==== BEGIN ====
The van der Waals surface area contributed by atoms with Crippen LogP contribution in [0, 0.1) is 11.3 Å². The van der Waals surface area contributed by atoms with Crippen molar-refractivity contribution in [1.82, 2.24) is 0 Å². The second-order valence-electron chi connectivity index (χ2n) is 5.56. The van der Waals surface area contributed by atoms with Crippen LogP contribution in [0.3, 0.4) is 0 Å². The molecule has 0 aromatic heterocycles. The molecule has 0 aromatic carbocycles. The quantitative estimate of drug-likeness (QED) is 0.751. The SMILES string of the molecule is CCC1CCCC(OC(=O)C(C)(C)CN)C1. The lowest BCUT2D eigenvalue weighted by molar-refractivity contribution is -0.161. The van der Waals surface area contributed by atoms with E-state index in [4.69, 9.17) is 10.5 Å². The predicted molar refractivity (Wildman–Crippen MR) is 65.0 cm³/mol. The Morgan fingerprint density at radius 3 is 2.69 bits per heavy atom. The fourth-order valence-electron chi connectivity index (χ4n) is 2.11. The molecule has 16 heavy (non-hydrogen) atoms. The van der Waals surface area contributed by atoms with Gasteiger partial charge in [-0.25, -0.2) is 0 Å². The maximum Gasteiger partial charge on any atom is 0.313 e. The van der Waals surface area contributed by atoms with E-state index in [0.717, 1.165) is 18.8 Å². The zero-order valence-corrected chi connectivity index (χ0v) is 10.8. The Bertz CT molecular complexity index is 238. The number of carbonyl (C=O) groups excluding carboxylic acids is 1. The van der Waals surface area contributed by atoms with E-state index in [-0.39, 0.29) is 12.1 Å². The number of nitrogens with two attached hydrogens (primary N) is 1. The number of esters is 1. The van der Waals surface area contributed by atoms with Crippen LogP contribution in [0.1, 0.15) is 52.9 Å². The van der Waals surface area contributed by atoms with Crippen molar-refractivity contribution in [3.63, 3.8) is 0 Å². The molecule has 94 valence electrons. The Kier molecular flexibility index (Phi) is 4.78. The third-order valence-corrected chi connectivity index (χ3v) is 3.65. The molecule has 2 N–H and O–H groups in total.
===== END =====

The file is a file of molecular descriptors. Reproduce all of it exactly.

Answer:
The van der Waals surface area contributed by atoms with Crippen LogP contribution in [0, 0.1) is 11.3 Å². The van der Waals surface area contributed by atoms with Crippen molar-refractivity contribution in [1.82, 2.24) is 0 Å². The second-order valence-electron chi connectivity index (χ2n) is 5.56. The van der Waals surface area contributed by atoms with Crippen LogP contribution in [0.3, 0.4) is 0 Å². The molecule has 0 aromatic heterocycles. The molecule has 0 aromatic carbocycles. The quantitative estimate of drug-likeness (QED) is 0.751. The SMILES string of the molecule is CCC1CCCC(OC(=O)C(C)(C)CN)C1. The lowest BCUT2D eigenvalue weighted by molar-refractivity contribution is -0.161. The van der Waals surface area contributed by atoms with E-state index in [4.69, 9.17) is 10.5 Å². The predicted molar refractivity (Wildman–Crippen MR) is 65.0 cm³/mol. The Morgan fingerprint density at radius 3 is 2.69 bits per heavy atom. The fourth-order valence-electron chi connectivity index (χ4n) is 2.11. The molecule has 16 heavy (non-hydrogen) atoms. The van der Waals surface area contributed by atoms with Gasteiger partial charge in [-0.25, -0.2) is 0 Å². The maximum Gasteiger partial charge on any atom is 0.313 e. The van der Waals surface area contributed by atoms with E-state index in [0.717, 1.165) is 18.8 Å². The zero-order valence-corrected chi connectivity index (χ0v) is 10.8. The Bertz CT molecular complexity index is 238. The number of carbonyl (C=O) groups excluding carboxylic acids is 1. The van der Waals surface area contributed by atoms with E-state index in [-0.39, 0.29) is 12.1 Å². The number of nitrogens with two attached hydrogens (primary N) is 1. The number of esters is 1. The van der Waals surface area contributed by atoms with Crippen LogP contribution in [0.1, 0.15) is 52.9 Å². The van der Waals surface area contributed by atoms with Crippen molar-refractivity contribution in [3.63, 3.8) is 0 Å². The molecule has 94 valence electrons. The Kier molecular flexibility index (Phi) is 4.78. The third-order valence-corrected chi connectivity index (χ3v) is 3.65. The molecule has 2 N–H and O–H groups in total.